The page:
Pippi Longstockings (That Never Saw the Light of Day), released in Japan this past October, is an artbook that details the infamous anime project helmed by Isao Takahata, Hayao Miyazaki and Yoichi Kotabe. This publication features over 100 illustrations, production designs and image boards, as well as new interviews and insights by the principle creators.
The publication of the Pippi Longstockings book was the result of thawed relations between the Studio Ghibli founders and the estate of Pipi author Astrid Lindgren. As Ghibli Freaks everywhere know, Lindgren refused to grant the rights to the anime production, scuttling a project that had taken years to develop. Lindgren's grandchildren met with Studio Ghibli in 2013, while negotiating rights for Goro Miyazaki's TV anime series, Ronia the Robber's Daughter. It seemed a fitting end to a frustrating saga that Hayao Miyazaki seemingly never forgot nor forgave.
The Pippi Longstockings project began at Toei Doga at the end of the 1960s. Isao Takahata had been demoted from feature film directing after a three-year battle against studio bosses to create the 1968 anime masterpiece, The Great Adventure of Horus, Prince of the Sun. He was sent back to television, where he would direct a number of Toei cartoon shows, but with extremely limited creative input. His wings had been clipped. When the idea of adapting Lindgren's famous children's novels was proposed, Paku-san jumped. And he turned to two of his closest associates from Horus: Hayao Miyazaki and Yoichi Kotabe.
The trio worked closely together to develop story ideas. Takahata, the director; Miyazaki, the scene designer and "idea man;" Kotabe, the animation director and character designer. In 1971, after the production of Ali Baba and the 40 Thieves, Toei Doga president and founder Hiroshi Okawa died, ceremonially marking the end of the "classic" era of Toei as "the Disney of the East." Takahata, Miyazaki, and Kotabe left the studio, joining fellow alumni and close friend Yasuo Otsuka, who left Toei in 1969 after the completion of Puss in Boots (one of the all-time anime classics), at the newly-formed A Production studio.
The proposed Pippi Longstockings series would not be a simple adaptation of the children's books, but aimed to inspire Japan's children. Takahata's production notes describe Pippi as a “ill mannered," yet "hard-core optimist." Paku-san's notes continue: “Thanks to the presence of Pippi, many adults will eventually understand the true nature of children. And I’m sure they will show greater tolerance toward children as they recall how they were when they were small.”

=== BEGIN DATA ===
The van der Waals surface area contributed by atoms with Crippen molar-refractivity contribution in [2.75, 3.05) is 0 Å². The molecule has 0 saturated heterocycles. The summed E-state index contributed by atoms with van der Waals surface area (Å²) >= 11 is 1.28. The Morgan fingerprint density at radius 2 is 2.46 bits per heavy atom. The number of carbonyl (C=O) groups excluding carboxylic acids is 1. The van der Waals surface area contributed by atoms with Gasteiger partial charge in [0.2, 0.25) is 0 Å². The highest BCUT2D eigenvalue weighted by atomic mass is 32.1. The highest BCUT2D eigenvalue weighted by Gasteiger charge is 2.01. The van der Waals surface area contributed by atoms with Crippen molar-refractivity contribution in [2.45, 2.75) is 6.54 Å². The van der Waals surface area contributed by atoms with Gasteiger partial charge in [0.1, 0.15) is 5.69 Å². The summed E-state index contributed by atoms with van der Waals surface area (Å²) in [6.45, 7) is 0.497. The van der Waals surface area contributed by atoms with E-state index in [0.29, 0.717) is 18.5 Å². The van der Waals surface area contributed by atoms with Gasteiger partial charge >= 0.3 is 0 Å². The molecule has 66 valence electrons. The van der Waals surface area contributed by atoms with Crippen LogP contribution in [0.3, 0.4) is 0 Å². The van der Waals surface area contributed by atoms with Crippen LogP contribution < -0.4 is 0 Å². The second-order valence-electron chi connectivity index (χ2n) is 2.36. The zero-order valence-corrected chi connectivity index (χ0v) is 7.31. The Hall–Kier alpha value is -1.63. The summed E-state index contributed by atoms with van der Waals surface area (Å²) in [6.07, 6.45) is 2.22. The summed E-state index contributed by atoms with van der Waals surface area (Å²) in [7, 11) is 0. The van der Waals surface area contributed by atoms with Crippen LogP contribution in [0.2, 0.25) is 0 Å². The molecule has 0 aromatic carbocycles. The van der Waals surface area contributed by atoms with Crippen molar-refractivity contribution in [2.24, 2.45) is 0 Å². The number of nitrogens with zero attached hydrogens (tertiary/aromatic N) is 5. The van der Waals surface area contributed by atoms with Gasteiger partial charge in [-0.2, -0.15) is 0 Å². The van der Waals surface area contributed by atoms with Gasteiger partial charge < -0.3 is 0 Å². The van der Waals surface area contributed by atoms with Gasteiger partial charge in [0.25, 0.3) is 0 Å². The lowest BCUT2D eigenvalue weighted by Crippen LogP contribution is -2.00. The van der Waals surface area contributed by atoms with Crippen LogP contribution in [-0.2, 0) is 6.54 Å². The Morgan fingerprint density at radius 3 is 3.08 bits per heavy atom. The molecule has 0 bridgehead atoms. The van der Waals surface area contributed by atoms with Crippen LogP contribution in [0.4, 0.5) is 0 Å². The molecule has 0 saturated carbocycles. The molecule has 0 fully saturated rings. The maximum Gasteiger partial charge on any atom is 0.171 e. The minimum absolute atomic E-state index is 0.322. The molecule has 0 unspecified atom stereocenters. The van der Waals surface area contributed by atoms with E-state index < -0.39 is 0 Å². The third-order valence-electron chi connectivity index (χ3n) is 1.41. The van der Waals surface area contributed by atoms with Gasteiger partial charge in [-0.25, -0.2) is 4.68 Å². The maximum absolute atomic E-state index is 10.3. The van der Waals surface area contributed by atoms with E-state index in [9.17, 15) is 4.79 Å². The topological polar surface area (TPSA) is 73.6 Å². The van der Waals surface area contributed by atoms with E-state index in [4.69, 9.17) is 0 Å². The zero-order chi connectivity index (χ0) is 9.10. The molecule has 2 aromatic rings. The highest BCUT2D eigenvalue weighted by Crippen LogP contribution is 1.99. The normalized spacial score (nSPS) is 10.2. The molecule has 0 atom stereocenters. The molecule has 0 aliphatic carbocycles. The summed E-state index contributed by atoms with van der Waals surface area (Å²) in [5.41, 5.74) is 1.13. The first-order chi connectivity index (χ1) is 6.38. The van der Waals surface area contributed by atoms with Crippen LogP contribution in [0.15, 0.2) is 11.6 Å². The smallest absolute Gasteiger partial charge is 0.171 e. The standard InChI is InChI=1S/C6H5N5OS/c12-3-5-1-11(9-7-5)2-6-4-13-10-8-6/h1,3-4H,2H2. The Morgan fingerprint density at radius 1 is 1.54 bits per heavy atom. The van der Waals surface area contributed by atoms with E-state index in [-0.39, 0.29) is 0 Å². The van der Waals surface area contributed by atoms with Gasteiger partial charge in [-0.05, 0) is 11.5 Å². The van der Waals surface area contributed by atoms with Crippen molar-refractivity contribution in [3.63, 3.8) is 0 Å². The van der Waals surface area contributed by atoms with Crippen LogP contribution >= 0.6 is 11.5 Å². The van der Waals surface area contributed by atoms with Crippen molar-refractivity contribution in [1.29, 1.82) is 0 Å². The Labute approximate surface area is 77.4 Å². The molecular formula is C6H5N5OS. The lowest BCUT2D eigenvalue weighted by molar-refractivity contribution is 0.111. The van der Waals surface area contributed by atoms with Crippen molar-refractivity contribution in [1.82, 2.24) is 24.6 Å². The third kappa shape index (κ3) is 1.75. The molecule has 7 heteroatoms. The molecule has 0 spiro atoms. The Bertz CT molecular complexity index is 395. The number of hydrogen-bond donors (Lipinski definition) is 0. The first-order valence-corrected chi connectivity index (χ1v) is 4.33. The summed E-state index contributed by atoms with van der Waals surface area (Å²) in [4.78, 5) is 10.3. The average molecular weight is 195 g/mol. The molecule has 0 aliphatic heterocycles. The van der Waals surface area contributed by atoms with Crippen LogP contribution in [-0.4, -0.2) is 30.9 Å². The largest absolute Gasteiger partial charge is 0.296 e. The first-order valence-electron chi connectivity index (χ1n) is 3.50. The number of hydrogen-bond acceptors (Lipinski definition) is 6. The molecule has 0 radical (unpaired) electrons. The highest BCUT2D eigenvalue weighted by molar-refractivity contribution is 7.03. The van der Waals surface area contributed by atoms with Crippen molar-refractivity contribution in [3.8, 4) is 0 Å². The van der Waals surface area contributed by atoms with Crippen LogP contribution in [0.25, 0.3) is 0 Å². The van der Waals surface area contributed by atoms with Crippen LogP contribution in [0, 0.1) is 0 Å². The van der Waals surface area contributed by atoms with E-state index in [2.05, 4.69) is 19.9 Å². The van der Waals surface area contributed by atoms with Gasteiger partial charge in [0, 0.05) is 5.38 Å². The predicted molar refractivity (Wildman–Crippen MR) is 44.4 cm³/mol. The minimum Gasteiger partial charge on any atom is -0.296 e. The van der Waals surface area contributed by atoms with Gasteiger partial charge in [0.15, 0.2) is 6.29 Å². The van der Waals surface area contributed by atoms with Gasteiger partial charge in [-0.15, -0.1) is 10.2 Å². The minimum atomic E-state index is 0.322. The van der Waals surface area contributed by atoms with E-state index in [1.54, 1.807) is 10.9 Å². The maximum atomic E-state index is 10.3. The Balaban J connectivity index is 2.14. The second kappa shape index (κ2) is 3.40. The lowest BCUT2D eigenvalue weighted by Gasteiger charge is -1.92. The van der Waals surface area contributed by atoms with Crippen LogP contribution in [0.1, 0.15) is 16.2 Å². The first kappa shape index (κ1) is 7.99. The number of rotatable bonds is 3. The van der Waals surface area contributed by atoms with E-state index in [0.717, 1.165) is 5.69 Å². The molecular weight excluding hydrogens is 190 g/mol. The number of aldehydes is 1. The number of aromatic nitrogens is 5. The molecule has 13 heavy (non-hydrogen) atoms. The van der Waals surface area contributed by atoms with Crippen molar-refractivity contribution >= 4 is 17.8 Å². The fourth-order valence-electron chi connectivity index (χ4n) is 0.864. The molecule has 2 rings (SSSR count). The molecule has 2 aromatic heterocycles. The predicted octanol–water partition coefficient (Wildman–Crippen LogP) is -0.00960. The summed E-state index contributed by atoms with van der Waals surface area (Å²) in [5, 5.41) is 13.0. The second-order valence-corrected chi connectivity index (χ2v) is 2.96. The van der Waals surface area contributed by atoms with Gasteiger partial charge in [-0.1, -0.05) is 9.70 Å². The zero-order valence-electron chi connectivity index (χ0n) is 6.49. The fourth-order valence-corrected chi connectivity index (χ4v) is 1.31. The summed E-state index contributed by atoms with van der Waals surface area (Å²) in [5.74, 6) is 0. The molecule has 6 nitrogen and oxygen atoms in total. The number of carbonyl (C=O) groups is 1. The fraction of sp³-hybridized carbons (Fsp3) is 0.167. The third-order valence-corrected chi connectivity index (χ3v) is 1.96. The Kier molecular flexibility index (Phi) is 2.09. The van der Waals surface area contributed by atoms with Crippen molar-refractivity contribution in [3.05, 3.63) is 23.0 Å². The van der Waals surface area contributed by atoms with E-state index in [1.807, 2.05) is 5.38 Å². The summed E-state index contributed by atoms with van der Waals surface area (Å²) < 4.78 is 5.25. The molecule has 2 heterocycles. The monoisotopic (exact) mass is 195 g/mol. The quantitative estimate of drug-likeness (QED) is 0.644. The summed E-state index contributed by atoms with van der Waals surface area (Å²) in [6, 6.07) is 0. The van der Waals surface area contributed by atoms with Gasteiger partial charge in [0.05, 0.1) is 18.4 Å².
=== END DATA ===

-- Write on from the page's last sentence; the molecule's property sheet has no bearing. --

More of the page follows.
The political spirit of Horus would live in Pippi, although more subtly. Takahata stated his team would aim to restore traditional childhood desires, food and play and imagination, which had been discarded by a runaway corporate culture. "Children are subject to oppression coming from parents and teachers amid the ‘entrance exam hell.’ I think the most important thing is to release children from this real-life oppression and shine a bright light on their daily lives."
Pippi Longstockings remains a crucial influence on the development of Takahata, Miyazaki and Kotabe's careers. While it's true that the project was scuttled by the Lindgren estate, many of its themes and ideas, its rural sensibility and nostalgia for lost childhood, would greatly impact future anime productions: Panda Kopanda, Yuki's Sun, and most famously in Heidi, Girl of the Alps, which would become a global phenomenon.
Elements from Pippi would also be "riffed" many times over the years (it seems that Hayao Miyazaki never quite got over being snubbed). The illustration of Pippi on a giant swing appeared in Heidi's title sequence. The monkey sidekick would reappear on 3000 Leagues in Search of Mother. Pippi's comical super-strength would be realized in Future Boy Conan. An illustration of a crashed plane would be quoted during the closing credits of Porco Rosso. A mysterious glowing deer in the woods perhaps inspired the Shishigami in Princess Mononoke. And Pippi herself, and her red ponytails, would be seen in Castle in the Sky, and even Miyazaki's Ghibli Museum short film, House Hunting.
Many of these illustrations first appeared in the 1983 book, "Hayao Miyazaki Image Boards," but this new 2014 Pippi Longstockings book is the first time all available production materials have been made available. The personal insights by the three creators makes this especially important. This volume is an essential glimpse into animation history, and a famed production that, ironically, shaped the course of Japanese animation forever. An absolutely essential purchase for all fans everywhere.
A number of additional illustrations from the book appear below the jump. Feel free to share and enjoy.